Two thirds of British workers admit they would breach data protection rules

Two thirds of British workers admit they would breach data protection rules

The significance of data protection has become increasingly prominent in the minds of many companies, particularly those looking to accommodate new mobile devices within their infrastructure, whether it be as part of a bring your own device (BYOD) policy or some other approach to flexible and mobile working.

There have been a number of high-profile breaches in recent years, leaving many organisations looking at the best ways of safeguarding their most sensitive corporate information. BYOD and the mobile working practices that come with it are clearly not going to go away anytime soon as they bring with them a number of benefits to worker morale and productivity.

However, there are also risks which need to be successfully navigated, and research from IT firm Daisy Group has suggested that workers themselves may be posing something of a threat to corporate systems.

According to research, two thirds of workers across the UK admit they would not report a serious data protection breach if they thought it would get a colleague in trouble.

The study found a further 13 per cent said they had disabled password protection features on work laptops, mobiles and tablet devices due to finding them an inconvenience.

Even when password protection was implemented, just over a third (36 per cent) said they did not regularly change them, while another 17 per cent admitted their password was simple and would be very easy to guess.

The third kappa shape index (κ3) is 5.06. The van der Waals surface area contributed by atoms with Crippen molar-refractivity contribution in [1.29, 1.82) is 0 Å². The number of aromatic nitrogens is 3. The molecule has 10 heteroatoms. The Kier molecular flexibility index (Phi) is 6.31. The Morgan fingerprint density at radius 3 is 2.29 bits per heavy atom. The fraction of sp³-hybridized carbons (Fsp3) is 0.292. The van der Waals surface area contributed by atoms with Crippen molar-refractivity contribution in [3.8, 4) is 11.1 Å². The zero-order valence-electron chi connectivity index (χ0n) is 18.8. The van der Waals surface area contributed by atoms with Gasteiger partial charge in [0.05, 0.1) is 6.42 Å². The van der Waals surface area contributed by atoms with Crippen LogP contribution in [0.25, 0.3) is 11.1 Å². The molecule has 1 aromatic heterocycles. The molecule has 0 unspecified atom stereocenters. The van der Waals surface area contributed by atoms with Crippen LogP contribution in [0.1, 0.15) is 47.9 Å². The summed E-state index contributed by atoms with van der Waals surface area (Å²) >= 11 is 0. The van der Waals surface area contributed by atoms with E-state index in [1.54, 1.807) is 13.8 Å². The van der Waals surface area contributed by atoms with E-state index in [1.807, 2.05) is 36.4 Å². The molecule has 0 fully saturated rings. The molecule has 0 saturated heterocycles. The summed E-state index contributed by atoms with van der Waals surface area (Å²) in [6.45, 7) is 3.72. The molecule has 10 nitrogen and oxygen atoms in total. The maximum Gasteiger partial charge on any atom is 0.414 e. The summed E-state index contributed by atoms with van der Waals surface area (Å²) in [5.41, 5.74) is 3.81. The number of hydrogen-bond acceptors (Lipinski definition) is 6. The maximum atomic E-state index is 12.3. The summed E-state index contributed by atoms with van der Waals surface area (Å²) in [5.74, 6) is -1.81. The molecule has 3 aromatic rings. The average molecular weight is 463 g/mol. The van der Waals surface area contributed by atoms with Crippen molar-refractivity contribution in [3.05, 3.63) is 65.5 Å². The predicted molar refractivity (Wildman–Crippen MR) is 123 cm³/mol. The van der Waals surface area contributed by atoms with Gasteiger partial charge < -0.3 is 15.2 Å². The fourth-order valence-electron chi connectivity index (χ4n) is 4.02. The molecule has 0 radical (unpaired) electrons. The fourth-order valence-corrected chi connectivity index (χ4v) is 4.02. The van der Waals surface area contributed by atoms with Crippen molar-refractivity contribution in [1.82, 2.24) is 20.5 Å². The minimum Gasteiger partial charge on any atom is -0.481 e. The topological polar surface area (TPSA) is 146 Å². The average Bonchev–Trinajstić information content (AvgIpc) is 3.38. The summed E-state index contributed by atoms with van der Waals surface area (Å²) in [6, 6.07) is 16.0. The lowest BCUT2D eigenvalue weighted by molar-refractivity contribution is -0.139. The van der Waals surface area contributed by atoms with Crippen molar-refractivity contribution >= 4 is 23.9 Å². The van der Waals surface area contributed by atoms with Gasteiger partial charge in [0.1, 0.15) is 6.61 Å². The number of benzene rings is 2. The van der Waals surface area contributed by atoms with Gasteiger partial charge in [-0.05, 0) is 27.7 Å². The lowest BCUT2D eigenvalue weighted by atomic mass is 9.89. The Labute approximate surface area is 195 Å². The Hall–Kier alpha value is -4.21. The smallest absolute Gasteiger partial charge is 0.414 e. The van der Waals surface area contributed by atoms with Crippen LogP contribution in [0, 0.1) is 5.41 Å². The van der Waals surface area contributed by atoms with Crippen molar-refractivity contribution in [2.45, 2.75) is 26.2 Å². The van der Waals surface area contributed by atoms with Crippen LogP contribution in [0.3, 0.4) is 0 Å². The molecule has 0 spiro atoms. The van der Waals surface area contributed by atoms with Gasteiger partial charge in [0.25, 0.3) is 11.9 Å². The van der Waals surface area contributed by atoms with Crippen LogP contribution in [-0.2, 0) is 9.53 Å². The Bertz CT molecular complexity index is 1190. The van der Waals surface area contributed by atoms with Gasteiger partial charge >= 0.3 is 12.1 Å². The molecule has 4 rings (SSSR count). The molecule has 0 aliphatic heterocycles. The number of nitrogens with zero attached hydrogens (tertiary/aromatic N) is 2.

Worryingly, if asked by a third party to email a client or supplier’s personal details outside of the company, just over half (56 per cent) said they wouldn’t, while another 19 per cent said they would check with their boss before doing so.

A further seven per cent said they would send the details without querying the request, thinking no one would mind them doing so.

Cloud specialist, Graham Harris, an expert at business IT and telecoms provider Daisy Group, explained: “As our research identified, human error is one of, if not the most likely source for data security issues, and fear of reprisal is a powerful force. Businesses must be proactive and educate their staff about what data security processes and policies there are, why they exist, what the staff member’s responsibilities are and reassure them about what to do in the event of a problem.”